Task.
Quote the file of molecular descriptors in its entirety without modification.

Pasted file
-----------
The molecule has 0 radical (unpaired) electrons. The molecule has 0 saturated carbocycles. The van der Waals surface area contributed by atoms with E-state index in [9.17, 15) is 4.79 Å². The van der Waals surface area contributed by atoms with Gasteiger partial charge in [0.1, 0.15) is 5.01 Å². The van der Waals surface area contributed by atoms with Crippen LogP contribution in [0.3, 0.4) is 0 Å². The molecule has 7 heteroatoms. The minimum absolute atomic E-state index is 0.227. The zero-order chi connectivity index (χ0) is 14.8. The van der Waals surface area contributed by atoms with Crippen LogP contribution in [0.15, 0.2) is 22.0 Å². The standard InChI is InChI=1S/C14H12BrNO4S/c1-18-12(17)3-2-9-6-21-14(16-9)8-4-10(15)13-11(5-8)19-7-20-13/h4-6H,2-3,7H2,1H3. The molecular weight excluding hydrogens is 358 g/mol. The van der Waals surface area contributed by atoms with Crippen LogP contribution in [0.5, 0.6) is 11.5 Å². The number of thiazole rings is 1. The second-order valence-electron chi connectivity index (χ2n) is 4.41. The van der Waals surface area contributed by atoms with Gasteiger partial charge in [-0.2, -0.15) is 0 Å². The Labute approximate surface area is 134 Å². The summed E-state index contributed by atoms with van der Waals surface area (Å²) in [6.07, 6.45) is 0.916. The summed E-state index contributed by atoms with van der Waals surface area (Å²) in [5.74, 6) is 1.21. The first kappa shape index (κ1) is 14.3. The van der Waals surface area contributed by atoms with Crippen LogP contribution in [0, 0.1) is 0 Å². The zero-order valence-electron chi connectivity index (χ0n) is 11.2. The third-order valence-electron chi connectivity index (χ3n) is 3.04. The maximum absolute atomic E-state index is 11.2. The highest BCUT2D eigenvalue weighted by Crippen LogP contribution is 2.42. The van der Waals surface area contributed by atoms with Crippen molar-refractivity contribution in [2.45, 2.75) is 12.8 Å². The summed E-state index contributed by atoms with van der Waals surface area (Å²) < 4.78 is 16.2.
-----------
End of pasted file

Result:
The molecule has 0 radical (unpaired) electrons. The molecule has 0 saturated carbocycles. The van der Waals surface area contributed by atoms with E-state index in [9.17, 15) is 4.79 Å². The van der Waals surface area contributed by atoms with Gasteiger partial charge in [0.1, 0.15) is 5.01 Å². The van der Waals surface area contributed by atoms with Crippen LogP contribution in [0.3, 0.4) is 0 Å². The molecule has 7 heteroatoms. The minimum absolute atomic E-state index is 0.227. The zero-order chi connectivity index (χ0) is 14.8. The van der Waals surface area contributed by atoms with Crippen LogP contribution in [0.15, 0.2) is 22.0 Å². The standard InChI is InChI=1S/C14H12BrNO4S/c1-18-12(17)3-2-9-6-21-14(16-9)8-4-10(15)13-11(5-8)19-7-20-13/h4-6H,2-3,7H2,1H3. The molecular weight excluding hydrogens is 358 g/mol. The van der Waals surface area contributed by atoms with Crippen LogP contribution in [0.5, 0.6) is 11.5 Å². The number of thiazole rings is 1. The second-order valence-electron chi connectivity index (χ2n) is 4.41. The van der Waals surface area contributed by atoms with Gasteiger partial charge in [-0.2, -0.15) is 0 Å². The Labute approximate surface area is 134 Å². The summed E-state index contributed by atoms with van der Waals surface area (Å²) in [6.07, 6.45) is 0.916. The summed E-state index contributed by atoms with van der Waals surface area (Å²) in [5.74, 6) is 1.21. The first kappa shape index (κ1) is 14.3. The van der Waals surface area contributed by atoms with Crippen LogP contribution in [0, 0.1) is 0 Å². The zero-order valence-electron chi connectivity index (χ0n) is 11.2. The third-order valence-electron chi connectivity index (χ3n) is 3.04. The maximum absolute atomic E-state index is 11.2. The highest BCUT2D eigenvalue weighted by Crippen LogP contribution is 2.42. The van der Waals surface area contributed by atoms with Crippen molar-refractivity contribution in [2.45, 2.75) is 12.8 Å². The summed E-state index contributed by atoms with van der Waals surface area (Å²) < 4.78 is 16.2.